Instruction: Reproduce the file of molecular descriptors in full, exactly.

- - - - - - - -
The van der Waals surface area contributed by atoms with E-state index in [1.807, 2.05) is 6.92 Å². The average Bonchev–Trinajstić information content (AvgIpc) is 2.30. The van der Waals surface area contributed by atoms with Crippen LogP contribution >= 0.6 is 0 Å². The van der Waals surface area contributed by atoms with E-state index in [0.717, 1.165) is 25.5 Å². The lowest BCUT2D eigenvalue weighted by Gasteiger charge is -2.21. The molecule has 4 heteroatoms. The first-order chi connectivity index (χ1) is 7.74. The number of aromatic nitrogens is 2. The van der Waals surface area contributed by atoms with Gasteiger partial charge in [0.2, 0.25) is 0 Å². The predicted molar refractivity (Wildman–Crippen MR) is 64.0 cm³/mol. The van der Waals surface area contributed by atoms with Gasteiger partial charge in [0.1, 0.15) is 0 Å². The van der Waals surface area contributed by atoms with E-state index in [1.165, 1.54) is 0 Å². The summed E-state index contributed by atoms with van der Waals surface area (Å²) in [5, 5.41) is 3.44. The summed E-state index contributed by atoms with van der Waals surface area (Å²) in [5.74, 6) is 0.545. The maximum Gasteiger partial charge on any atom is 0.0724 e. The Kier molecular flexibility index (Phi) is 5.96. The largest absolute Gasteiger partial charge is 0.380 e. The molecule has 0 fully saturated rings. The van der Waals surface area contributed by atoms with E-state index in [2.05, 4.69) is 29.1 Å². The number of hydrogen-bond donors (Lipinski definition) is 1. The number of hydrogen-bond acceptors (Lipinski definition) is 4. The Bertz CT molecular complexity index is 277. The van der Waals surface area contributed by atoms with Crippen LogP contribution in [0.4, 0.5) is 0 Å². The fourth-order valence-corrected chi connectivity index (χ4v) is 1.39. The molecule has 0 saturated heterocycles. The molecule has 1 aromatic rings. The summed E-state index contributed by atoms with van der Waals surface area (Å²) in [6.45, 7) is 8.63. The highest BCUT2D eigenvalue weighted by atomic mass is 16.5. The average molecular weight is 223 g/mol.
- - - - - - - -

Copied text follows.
The van der Waals surface area contributed by atoms with E-state index in [1.807, 2.05) is 6.92 Å². The average Bonchev–Trinajstić information content (AvgIpc) is 2.30. The van der Waals surface area contributed by atoms with Crippen LogP contribution >= 0.6 is 0 Å². The van der Waals surface area contributed by atoms with E-state index in [0.717, 1.165) is 25.5 Å². The lowest BCUT2D eigenvalue weighted by Gasteiger charge is -2.21. The molecule has 4 heteroatoms. The first-order chi connectivity index (χ1) is 7.74. The number of aromatic nitrogens is 2. The van der Waals surface area contributed by atoms with Gasteiger partial charge in [0.2, 0.25) is 0 Å². The predicted molar refractivity (Wildman–Crippen MR) is 64.0 cm³/mol. The van der Waals surface area contributed by atoms with Gasteiger partial charge in [0.1, 0.15) is 0 Å². The van der Waals surface area contributed by atoms with E-state index in [1.165, 1.54) is 0 Å². The summed E-state index contributed by atoms with van der Waals surface area (Å²) in [5, 5.41) is 3.44. The summed E-state index contributed by atoms with van der Waals surface area (Å²) in [5.74, 6) is 0.545. The maximum Gasteiger partial charge on any atom is 0.0724 e. The Kier molecular flexibility index (Phi) is 5.96. The largest absolute Gasteiger partial charge is 0.380 e. The molecule has 0 fully saturated rings. The van der Waals surface area contributed by atoms with E-state index in [2.05, 4.69) is 29.1 Å². The number of hydrogen-bond donors (Lipinski definition) is 1. The number of hydrogen-bond acceptors (Lipinski definition) is 4. The Bertz CT molecular complexity index is 277. The van der Waals surface area contributed by atoms with Crippen LogP contribution in [0.4, 0.5) is 0 Å². The fourth-order valence-corrected chi connectivity index (χ4v) is 1.39. The molecule has 0 saturated heterocycles. The molecule has 1 aromatic rings. The summed E-state index contributed by atoms with van der Waals surface area (Å²) in [6.45, 7) is 8.63. The highest BCUT2D eigenvalue weighted by atomic mass is 16.5. The average molecular weight is 223 g/mol.